Isle of Skye: A solstice wedding in nature

On the summer solstice, on the side of a hill, surrounded by stunning scenery and the calls of birds, I got married to my amazing and lovely wife, Sarah. Anyone who has glanced at a few of my blog posts won’t be surprised to read that nature was at the centre of our wedding and that we chose to marry on an island.

Sarah and I met in February 2019 on a holiday in the Kalahari. We were friends immediately and started dating within a week of returning home. Living 180 miles apart, we didn’t manage to see each other very often before I disappeared to volunteer for three months on RSPB Ramsey Island. This might have been an issue for other new couples but it wasn’t for us: we kept in touch and Sarah visited twice. We met up increasingly frequently when I left the island, including an autumn week on the Isle of Mull, and by early 2020 we saw each other almost every weekend. In the March we both went down with COVID and on leaving isolation I travelled down to see Sarah, expecting to stay about a week. That evening, the first lockdown was announced, and we’ve lived together ever since. 

In February 2021, we bought a house together in a Northamptonshire village and I popped the question on the Isle of Mingulay at almost the southern-most tip of the Outer Hebrides. On our way home we decided on a small wedding and to make the day unique to us. We soon decided on an elopement to the Isle of Skye (although our families and many of our friends were aware). We stayed on Skye, at Stein, for a week in October last year, looking for places to marry, as well as introducing the island to Sarah. After looking at a number of spots, we finally chose the most spectacular of all the locations on Skye; The Quiraing.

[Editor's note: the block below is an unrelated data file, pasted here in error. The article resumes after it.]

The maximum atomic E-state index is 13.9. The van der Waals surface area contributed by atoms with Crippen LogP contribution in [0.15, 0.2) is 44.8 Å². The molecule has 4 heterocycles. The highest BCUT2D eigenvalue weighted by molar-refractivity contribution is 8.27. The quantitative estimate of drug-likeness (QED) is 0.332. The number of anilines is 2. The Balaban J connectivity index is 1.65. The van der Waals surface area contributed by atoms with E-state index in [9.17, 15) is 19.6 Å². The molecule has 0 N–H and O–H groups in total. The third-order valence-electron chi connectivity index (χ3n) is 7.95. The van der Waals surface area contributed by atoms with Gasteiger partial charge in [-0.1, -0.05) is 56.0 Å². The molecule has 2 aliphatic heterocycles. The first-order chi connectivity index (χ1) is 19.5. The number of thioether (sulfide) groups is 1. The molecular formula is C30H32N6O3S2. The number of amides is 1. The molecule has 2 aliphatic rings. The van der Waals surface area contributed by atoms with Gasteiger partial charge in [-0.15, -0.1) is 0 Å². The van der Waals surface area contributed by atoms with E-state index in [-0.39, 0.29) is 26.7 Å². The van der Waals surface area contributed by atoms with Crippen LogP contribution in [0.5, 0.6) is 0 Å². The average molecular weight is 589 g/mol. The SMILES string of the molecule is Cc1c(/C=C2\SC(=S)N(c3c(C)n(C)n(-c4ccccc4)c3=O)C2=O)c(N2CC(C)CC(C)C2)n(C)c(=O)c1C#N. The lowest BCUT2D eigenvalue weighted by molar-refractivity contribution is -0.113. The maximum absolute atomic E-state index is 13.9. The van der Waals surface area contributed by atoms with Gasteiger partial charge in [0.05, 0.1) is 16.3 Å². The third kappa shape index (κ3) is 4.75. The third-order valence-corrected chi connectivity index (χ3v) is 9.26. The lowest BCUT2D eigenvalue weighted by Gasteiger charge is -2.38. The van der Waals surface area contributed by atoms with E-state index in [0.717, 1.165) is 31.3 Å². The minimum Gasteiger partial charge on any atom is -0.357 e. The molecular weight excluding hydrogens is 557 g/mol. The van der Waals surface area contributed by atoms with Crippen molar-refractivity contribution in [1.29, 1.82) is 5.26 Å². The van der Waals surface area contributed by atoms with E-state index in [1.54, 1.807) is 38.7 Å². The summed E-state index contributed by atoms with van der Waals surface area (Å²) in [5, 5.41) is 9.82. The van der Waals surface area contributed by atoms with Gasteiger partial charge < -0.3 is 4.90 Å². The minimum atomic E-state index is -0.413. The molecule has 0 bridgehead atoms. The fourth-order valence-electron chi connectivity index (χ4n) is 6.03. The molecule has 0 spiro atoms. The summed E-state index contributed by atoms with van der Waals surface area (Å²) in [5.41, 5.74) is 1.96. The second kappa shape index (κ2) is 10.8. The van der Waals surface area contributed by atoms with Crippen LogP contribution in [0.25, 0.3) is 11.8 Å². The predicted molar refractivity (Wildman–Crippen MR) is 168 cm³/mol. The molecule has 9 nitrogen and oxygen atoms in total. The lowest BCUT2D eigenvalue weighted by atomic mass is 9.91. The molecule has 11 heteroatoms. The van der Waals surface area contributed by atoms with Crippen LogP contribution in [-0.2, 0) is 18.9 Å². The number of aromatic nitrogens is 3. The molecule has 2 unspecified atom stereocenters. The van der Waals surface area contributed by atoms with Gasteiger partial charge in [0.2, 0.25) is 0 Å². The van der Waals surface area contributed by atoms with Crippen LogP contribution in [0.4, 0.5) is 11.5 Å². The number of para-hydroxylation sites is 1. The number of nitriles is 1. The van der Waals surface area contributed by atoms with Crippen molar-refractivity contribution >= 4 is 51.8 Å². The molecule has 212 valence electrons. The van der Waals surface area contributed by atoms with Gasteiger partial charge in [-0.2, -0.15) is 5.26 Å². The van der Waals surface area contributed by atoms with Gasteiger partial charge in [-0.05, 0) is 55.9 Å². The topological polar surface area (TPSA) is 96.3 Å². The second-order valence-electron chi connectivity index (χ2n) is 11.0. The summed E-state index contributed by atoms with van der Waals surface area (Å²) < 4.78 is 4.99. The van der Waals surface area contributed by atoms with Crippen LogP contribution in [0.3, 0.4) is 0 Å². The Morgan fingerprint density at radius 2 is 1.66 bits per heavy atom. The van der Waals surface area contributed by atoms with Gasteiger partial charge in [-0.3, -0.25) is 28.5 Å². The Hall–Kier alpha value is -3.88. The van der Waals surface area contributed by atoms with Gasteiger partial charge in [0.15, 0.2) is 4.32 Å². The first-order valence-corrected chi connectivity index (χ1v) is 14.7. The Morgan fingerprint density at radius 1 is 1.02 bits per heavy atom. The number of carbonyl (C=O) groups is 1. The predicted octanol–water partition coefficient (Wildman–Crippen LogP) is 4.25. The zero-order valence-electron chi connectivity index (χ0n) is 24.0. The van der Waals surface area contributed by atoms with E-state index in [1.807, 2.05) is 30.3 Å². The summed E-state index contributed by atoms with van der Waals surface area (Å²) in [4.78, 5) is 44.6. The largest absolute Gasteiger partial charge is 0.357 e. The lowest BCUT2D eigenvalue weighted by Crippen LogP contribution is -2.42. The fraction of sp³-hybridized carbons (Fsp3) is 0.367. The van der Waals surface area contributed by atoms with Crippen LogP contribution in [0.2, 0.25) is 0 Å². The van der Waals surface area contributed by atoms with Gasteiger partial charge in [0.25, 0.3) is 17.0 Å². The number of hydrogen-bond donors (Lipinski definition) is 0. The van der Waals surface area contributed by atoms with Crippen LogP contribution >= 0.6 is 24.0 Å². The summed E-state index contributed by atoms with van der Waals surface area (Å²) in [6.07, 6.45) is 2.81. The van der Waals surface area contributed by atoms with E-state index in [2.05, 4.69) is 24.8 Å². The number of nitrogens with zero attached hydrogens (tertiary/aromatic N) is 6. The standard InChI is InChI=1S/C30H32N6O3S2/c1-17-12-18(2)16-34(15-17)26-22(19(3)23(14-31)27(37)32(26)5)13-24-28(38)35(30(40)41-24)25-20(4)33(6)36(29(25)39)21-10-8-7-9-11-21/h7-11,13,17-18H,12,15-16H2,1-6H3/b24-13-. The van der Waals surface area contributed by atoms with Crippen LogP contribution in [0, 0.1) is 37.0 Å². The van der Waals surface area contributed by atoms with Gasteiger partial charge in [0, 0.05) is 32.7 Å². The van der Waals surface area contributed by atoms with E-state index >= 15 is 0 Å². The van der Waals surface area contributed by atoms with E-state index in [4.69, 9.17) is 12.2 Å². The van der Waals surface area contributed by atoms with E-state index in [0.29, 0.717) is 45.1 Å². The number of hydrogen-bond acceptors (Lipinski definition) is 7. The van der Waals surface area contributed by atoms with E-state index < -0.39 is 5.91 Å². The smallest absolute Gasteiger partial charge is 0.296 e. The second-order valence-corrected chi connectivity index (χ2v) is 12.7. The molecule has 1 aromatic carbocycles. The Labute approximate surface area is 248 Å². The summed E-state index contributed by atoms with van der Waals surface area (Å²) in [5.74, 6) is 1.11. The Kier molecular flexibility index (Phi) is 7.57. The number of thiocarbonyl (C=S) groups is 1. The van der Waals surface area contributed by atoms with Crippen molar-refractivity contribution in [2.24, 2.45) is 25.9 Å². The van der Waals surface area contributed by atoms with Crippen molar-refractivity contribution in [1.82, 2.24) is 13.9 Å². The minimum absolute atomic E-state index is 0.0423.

The 21st of June dawned gloomy and damp with low cloud blanketing the small hills visible from our cottage above the banks of Loch Dunvegan. I had woken to the distant call of a cuckoo and as we had breakfast, we watched an otter fish in the water below the cottage. Lynne, our photographer, arrived at 7:30 and we spent a while having photographs, including at the ‘first look’, the moment we both saw each other for the first time in our wedding clothes. The weather looked a little brighter as we left the cottage for the drive to The Quiraing but as we drove up into the higher hills the cloud enclosed around us and our hearts started to sink a little at the prospect of a dark and wet ceremony. However, as we dropped over the eastern lip of the line of hills on the Trotternish Peninsula, we ducked beneath the cloud and the view opened up in front of us.

We met our celebrant, Sonja, and her husband, Chris, at the side of the road by the small cemetery and we walked a couple of hundred metres to a stunning spot in a natural ampitheatre below the dark, brooding crags looking both ways along the majestic Trotternish ridge. The Quiraing is one of the most spectacular spots I know with the black jagged rock pinnacles standing high above the plain stretching out to the coast below.

There, on a spot out in the open, we prepared the space and ourselves for the moments ahead. We both walked a small distance away from the others and Sonja chimed two small bells to mark the opening of the ceremony. We walked to join them and the wedding began. At that moment a cuckoo started calling joined by a skylark and occasional chirping meadow pipits. The sky was still overcast and the low cloud lightly dropped moisture on us but the air was almost still.